0
$\begingroup$

From hartshorne exercise, it is know that an affine scheme is disconnected iff the ring is a product of rings iff the ring has one idempotent.

So I want to consider two rings, $k[x]\times k[y]$ and $k[x,y]$ where $k$ can be assumed to be $C$ or some algebraically closed field.

So $k[x]\times k[y]$ is really $A^1\cup A^1$ or 2 copies of $A^1$ where $k[x,y]$ is really $A^2$ with one extra point.

Q1: So product of schemes should look like disjoint union. Then it is more or less glueing schemes without identification. Fiber product of schemes is really identifying something and then glue them. Is this interpretation correct?

Q2. Is there a scheme that is connected but locally disconnected? Or some affine scheme is disconnected but scheme as a whole is connected.

Q3. The connected component of an affine scheme is exactly the number of its idempotent?

$\endgroup$
  • $\begingroup$ I don't know what you mean by "$k[x,y]$ is really $A^2$ with one extra point". What "extra point" do you think there is? $\endgroup$ – Eric Wofsey Oct 21 '17 at 23:08
  • $\begingroup$ @EricWofsey I am thinking about $Spec k[x,y]$. However for this case, I do not intend to make significant amount of distinction between affine plane with $Spec k[x,y]-\{(0\}$. $\endgroup$ – user45765 Oct 21 '17 at 23:23
  • 2
    $\begingroup$ But $\operatorname{Spec} k[x,y]$ has a lot more points than just points corresponding to elements of $k^2$ and the generic point of the plane. It also has a generic point for every irreducible curve. $\endgroup$ – Eric Wofsey Oct 21 '17 at 23:45
3
$\begingroup$

(1) No, the fiber product of schemes doesn't really involve gluing or identification at all. Instead, it is like a cartesian product (but more complicated since schemes are weird). For instance, the fiber product of two copies of $\mathbb{A}^1$ over $\operatorname{Spec} k$ is $\mathbb{A}^2$, and (assuming $k$ is algebraically closed) the you can think of closed points of $\mathbb{A}^2$ as ordered pairs of two closed points of $\mathbb{A}^1$. So on closed points, the fiber product is just the cartesian product in this case (though on non-closed points things are more complicated).

More generally, if $X$ and $Y$ are schemes with morphisms $f:X\to Z$ and $g:Y\to Z$, then the fiber product $X\times_Z Y$ is like an algebro-geometric version of the set $\{(x,y)\in X\times Y: f(x)=g(y)\}$ (so if $Z$ has just one point, this is all of $X\times Y$). In general, there is a natural surjection from $X\times_Z Y$ to this set, and in nice cases this surjection will be injective on the closed points.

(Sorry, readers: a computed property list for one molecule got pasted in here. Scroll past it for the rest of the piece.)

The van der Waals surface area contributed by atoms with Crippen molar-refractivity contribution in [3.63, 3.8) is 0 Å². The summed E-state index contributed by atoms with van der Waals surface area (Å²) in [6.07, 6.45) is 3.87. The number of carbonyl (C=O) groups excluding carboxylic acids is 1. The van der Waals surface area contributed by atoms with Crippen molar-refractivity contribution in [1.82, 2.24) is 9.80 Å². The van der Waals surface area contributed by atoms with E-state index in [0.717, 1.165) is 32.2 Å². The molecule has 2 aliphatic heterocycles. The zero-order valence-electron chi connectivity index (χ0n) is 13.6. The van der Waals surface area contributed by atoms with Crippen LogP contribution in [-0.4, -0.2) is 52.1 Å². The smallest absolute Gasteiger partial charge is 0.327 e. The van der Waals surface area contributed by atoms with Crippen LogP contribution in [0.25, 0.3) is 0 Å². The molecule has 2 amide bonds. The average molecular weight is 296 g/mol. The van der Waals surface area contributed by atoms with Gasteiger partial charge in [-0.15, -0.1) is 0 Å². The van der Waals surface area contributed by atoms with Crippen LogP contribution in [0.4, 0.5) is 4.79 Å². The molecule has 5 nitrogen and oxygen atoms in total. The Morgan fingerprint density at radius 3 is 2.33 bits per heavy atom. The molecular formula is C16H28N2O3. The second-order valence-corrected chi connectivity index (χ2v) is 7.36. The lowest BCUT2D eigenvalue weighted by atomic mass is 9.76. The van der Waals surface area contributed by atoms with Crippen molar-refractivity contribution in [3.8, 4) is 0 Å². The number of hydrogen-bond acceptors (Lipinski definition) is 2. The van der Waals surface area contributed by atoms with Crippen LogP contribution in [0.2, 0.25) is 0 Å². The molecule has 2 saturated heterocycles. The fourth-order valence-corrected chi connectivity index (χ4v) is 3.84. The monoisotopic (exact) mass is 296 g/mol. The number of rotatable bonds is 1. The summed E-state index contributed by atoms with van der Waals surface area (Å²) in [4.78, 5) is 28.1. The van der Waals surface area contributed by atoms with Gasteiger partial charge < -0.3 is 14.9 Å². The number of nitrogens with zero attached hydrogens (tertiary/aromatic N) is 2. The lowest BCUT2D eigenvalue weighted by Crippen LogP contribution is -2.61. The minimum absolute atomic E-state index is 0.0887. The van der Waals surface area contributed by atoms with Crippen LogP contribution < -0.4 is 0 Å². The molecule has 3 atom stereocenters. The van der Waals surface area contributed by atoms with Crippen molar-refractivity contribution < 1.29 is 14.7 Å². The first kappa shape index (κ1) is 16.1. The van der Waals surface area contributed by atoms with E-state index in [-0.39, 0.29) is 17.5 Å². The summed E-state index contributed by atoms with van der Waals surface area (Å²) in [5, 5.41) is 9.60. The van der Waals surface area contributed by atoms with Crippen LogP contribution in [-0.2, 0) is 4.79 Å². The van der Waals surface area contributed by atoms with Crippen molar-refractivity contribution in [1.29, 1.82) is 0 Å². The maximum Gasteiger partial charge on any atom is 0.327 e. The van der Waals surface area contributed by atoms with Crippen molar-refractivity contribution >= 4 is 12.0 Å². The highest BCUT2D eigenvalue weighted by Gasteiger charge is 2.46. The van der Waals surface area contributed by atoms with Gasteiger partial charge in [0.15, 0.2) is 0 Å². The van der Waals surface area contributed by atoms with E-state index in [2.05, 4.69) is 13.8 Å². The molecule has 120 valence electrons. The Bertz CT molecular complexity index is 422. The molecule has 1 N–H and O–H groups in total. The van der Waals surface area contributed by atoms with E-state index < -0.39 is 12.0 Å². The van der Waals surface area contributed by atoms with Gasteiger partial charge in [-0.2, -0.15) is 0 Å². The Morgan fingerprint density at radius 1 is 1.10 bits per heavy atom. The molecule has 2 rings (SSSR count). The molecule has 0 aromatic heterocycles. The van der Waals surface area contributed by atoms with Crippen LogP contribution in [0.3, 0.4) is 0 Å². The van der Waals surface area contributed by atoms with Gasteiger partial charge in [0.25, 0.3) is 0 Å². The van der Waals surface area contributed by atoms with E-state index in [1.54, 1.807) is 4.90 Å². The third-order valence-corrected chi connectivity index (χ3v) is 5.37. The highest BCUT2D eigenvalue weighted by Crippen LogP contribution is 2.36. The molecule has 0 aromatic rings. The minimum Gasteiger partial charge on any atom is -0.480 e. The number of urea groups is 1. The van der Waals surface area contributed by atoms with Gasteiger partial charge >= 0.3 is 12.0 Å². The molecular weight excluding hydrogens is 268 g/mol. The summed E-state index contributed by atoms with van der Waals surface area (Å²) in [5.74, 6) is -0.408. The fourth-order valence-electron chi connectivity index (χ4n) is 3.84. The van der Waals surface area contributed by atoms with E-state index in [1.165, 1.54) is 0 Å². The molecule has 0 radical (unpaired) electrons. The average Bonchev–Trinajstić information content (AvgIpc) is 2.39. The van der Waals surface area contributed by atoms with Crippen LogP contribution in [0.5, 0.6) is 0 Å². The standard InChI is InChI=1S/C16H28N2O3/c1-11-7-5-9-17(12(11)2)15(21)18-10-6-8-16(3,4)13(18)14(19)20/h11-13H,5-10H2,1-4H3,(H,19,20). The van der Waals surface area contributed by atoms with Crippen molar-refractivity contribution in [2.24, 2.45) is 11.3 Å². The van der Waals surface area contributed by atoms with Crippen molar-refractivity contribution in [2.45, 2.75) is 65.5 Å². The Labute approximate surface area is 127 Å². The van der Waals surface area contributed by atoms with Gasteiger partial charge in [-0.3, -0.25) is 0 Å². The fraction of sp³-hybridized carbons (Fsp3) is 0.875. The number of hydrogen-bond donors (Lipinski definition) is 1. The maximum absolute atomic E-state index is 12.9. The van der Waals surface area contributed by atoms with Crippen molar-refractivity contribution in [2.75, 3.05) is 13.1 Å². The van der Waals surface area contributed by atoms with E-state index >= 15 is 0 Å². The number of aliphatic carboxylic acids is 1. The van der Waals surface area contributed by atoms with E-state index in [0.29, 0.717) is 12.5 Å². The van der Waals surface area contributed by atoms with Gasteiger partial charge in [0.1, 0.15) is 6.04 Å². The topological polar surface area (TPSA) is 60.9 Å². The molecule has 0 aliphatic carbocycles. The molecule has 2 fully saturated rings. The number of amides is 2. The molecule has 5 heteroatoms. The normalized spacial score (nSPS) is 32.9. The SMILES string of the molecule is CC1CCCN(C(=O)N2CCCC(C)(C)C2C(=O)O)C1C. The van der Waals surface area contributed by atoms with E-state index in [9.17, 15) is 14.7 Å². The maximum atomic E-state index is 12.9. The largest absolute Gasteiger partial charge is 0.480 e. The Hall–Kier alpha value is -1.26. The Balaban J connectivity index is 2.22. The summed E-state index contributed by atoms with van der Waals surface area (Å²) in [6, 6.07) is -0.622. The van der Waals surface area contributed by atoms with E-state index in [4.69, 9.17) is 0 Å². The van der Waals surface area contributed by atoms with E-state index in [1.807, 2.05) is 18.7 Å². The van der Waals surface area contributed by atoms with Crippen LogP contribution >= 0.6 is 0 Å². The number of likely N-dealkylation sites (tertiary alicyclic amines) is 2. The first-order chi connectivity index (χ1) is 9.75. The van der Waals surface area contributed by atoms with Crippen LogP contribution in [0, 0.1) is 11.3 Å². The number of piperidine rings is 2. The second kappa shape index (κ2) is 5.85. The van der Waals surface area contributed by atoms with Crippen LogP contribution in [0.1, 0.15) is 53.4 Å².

(2) It is much easier to find a counterexample to your second question here. For instance if $A=k[x,y]/(xy)$ and $X=\operatorname{Spec} k[x,y]/(xy)$, then $X$ is connected but the affine open subset $U=\operatorname{Spec} A_{x+y}$ is disconnected. Geometrically, $X$ is two lines which meet at a point and $U$ is the complement of the intersection point, which is disconnected since you can decompose it into the two punctured lines.

Finding a connected but not locally connected scheme is a lot harder; for instance, any Noetherian space is locally connected (given a point, the complement of all the irreducible components that don't contain it is a connected neighborhood). Here's one example. Let $K$ be your favorite compact Hausdorff space that is connected but not locally connected (e.g., a topologist's sine curve), and let $C(K)$ be the ring of all continuous functions $K\to\mathbb{C}$. Then the topology of $\operatorname{Spec} C(K)$ is closely related to the topology of $K$ (see this MO post, for instance) and in particular it will also be connected but not locally connected.

(3) No. If $A$ is a commutative ring, then the idempotent elements of $A$ are in bijection with the clopen subsets of $\operatorname{Spec} A$. If there are only finitely many idempotents in $A$, then the connected components of $\operatorname{Spec} A$ are exactly the minimal nonempty clopen subsets, and every clopen subset is a union of some collection of connected components. So if there are $n$ connected components, there will be $2^n$ idempotents, one for each union of connected components.

If $A$ has infinitely many idempotents, the relationship between idempotents and connected components is much more complicated (the connected components correspond to the ultrafilters on the Boolean algebra of idempotents of $A$).

| cite | improve this answer | |
$\endgroup$

Your Answer

By clicking “Post Your Answer”, you agree to our terms of service, privacy policy and cookie policy

Not the answer you're looking for? Browse other questions tagged or ask your own question.